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    Abnormal Heartbeat (Arrhythmia)

    Abnormal Heartbeat (Arrhythmia)

    An abnormal heartbeat (arrhythmia) is any variation in the normal heartbeat. Abnormal heartbeats occur when the heart has an irregular heart rhythm, beats too fast (tachycardia), or beats too slow (bradycardia).

    The electrical system of the heart creates signals that trigger the heart to pump. These electrical signals control the heart rate and rhythm. Normally, the heart beats in a regular rhythm and at a rate that is appropriate for the work the body is doing. An arrhythmia results from a problem in the electrical system of the heart. Things that can cause the heart to beat abnormally include heavy smoking, alcohol use, excess caffeine or other stimulants, stress, thyroid disease, and fever.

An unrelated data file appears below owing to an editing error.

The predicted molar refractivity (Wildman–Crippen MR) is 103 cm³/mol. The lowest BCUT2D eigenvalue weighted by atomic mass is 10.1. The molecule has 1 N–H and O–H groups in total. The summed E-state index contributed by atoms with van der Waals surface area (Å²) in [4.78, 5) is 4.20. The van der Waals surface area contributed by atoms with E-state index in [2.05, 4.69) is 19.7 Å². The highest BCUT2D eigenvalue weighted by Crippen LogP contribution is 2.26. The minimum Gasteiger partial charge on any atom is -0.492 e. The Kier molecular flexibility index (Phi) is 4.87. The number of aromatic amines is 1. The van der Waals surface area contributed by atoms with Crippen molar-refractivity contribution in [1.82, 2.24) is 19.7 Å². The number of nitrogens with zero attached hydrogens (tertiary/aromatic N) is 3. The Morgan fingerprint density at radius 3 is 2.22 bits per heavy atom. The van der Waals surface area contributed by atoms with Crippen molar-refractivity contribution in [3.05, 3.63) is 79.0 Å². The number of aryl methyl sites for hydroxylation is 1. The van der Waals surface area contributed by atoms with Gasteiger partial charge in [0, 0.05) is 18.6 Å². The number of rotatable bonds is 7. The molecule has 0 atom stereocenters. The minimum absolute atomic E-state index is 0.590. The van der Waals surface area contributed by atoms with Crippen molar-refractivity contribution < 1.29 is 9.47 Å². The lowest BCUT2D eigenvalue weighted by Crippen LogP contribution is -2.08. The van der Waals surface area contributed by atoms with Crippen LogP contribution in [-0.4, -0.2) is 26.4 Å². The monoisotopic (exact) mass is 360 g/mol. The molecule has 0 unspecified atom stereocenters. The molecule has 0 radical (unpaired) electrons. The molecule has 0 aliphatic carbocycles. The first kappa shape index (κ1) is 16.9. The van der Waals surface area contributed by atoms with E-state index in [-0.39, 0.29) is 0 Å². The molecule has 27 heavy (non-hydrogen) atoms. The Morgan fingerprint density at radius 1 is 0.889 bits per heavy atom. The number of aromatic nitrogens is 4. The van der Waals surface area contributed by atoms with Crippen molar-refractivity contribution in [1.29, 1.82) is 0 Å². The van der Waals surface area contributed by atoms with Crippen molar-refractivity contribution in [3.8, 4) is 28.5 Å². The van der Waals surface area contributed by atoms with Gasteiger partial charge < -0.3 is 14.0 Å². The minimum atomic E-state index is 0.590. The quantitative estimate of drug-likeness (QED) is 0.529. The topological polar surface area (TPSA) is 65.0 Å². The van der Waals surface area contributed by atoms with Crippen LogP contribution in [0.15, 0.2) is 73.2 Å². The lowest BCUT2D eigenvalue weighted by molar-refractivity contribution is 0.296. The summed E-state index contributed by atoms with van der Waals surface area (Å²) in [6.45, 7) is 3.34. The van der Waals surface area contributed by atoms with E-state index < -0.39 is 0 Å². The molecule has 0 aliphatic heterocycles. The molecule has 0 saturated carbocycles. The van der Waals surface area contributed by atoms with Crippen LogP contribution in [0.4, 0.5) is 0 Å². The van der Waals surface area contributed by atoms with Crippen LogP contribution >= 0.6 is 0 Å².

Many arrhythmias are minor, causing only occasional abnormal heartbeats and requiring no treatment. If an arrhythmia needs treatment, options may include medicines, an electrical shock (cardioversion), a cardiac device such as a pacemaker, or ablation.

    Last Revised: June 12, 2013

    Author: Healthwise Staff

    Medical Review: E. Gregory Thompson, MD - Internal Medicine & Rakesh K. Pai, MD, FACC - Cardiology, Electrophysiology

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